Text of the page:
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Kitsap home prices ascend

KINGSTON — Kitsap is “the eddy” to Seattle’s fast-current market, according to Frank Wilson, Kitsap district manager for John L. Scott Real Estate and a member of the Northwest Multiple Listing Service board of directors.

“Our homes are still selling nicely, with a medium amount of multi-offer activity and a normal-market spring ramp-up,” he said.

In March, the median closing price of a home in Kitsap County was $230,550 — a 32.10 percent increase over the same month last year, according to the Northwest MLS, which tracks real estate data in 21 Washington counties.

Kitsap County tied with Tacoma for fourth-highest closed-sale price, behind No. 1 San Juan County, No. 2 King County and No. 3 Snohomish County.

In March, real estate agencies reported 507 new listings in Kitsap County, 1,287 total active listings, 435 pending sales, and 246 closed sales.

“Price appreciation is a two-edged sword,” Wilson said. “Too much, too fast will land us where we were a few years ago. Slow and steady appreciation is what we are seeing now and hopefully in the future. This will allow the average-income earner in Kitsap to still be able to qualify for a home.”

Wilson also noted “significant investments” being made in Kitsap by businesses such as Harrison Medical Center and Safeway. “Investments like these are not made unless the businesses are bullish on the future growth of Kitsap County,” Wilson said.

Regionwide, Northwest MLS figures show year-over-year prices jumped 14.9 percent for the 21 counties in its service area. The median price for last month’s closed sales of single family homes and condominiums (combined) was $258,500, rising from $225,000 for the same month a year ago. Twelve counties reported double-digit gains, led by Ferry (up 70.9 percent), San Juan (up 47.3 percent), and Island (up 36.1 percent).

Incomes not keeping pace with home prices
Public optimism about the housing market is “not without justification,” according to Brenda Prowse of The Prowse Group Realogics Sotheby’s International Realty.

“Nationally, the Case Shiller Price Index shows that home prices are up more than 8 percent from a year ago and several economic experts have predicted price increases of another 6-9 percent in 2013,” Prowse reported on www.bprowse.com.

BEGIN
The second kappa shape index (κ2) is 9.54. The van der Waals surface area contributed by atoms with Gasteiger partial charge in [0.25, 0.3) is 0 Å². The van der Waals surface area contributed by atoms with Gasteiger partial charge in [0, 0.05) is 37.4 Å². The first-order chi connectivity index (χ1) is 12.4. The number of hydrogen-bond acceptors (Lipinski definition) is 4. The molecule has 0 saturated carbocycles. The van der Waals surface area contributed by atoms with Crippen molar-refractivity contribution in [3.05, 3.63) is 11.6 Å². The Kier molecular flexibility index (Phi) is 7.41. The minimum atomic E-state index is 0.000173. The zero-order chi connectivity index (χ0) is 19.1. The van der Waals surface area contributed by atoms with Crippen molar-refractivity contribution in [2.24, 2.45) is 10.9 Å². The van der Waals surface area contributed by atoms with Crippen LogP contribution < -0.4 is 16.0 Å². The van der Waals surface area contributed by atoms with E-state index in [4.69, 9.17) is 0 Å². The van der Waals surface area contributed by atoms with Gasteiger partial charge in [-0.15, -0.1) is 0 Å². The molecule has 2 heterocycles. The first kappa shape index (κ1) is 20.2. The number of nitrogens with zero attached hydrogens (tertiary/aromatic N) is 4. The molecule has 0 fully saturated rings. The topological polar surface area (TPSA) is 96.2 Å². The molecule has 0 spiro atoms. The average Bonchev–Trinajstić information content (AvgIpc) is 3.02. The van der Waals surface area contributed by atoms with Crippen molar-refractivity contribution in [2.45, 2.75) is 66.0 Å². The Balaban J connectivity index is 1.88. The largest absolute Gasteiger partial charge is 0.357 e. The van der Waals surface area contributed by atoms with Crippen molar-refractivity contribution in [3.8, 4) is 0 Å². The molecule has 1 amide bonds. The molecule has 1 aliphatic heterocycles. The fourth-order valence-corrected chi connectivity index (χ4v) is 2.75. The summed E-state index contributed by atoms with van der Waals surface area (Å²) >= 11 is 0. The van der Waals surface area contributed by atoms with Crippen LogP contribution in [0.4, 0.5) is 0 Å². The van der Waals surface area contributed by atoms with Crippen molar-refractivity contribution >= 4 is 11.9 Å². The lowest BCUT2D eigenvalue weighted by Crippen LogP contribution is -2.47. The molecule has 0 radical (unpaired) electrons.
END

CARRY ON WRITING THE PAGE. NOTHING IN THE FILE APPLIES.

“Still, it’s worth keeping in mind that a lot of the market upswing is being driven by the government’s monetary policy ... With near-zero interest on short-term treasuries and the government guaranteeing 90 percent of all mortgage loans, even private equity firms have jumped into the housing market, driving up prices in many areas.”

April’s APR is 3.663 percent on a 30-year loan and 2.913 percent on a 15-year, both conforming, Prowse reported.

“Both have dropped a bit since last month. If you qualify for FHA, VA, or USDA loans, these programs are attractive for low-down-payment buyers. The conventional and FHA loan limits are $475,000 for Kitsap County.

“A typical 30-year fixed jumbo APR — with total costs of the loan, not just the rate factored in — is 3.734 percent on one major bank website. To check the daily rate, you can contact your lender or preview websites such as this one: http://bankrate.com.”

Prowse cautions home affordability could easily become out of reach for many buyers if incomes don’t keep pace with rising prices.

“Although home prices have risen, the cost to borrowers has remained relatively constant since mortgage interest rates have fallen a corresponding amount,” Prowse reported.

“Eventually, interest rates must rise. Since incomes have only risen 2 percent in the past year, that means that either homes will become far less affordable and the market will stall, or a much more vibrant economic recovery must occur so that incomes can rise enough to compensate for the additional cost.”

According to Prowse, 40 percent of pending sales this year involve distressed properties, including 28 percent short sales; 17 percent involve new construction.

 

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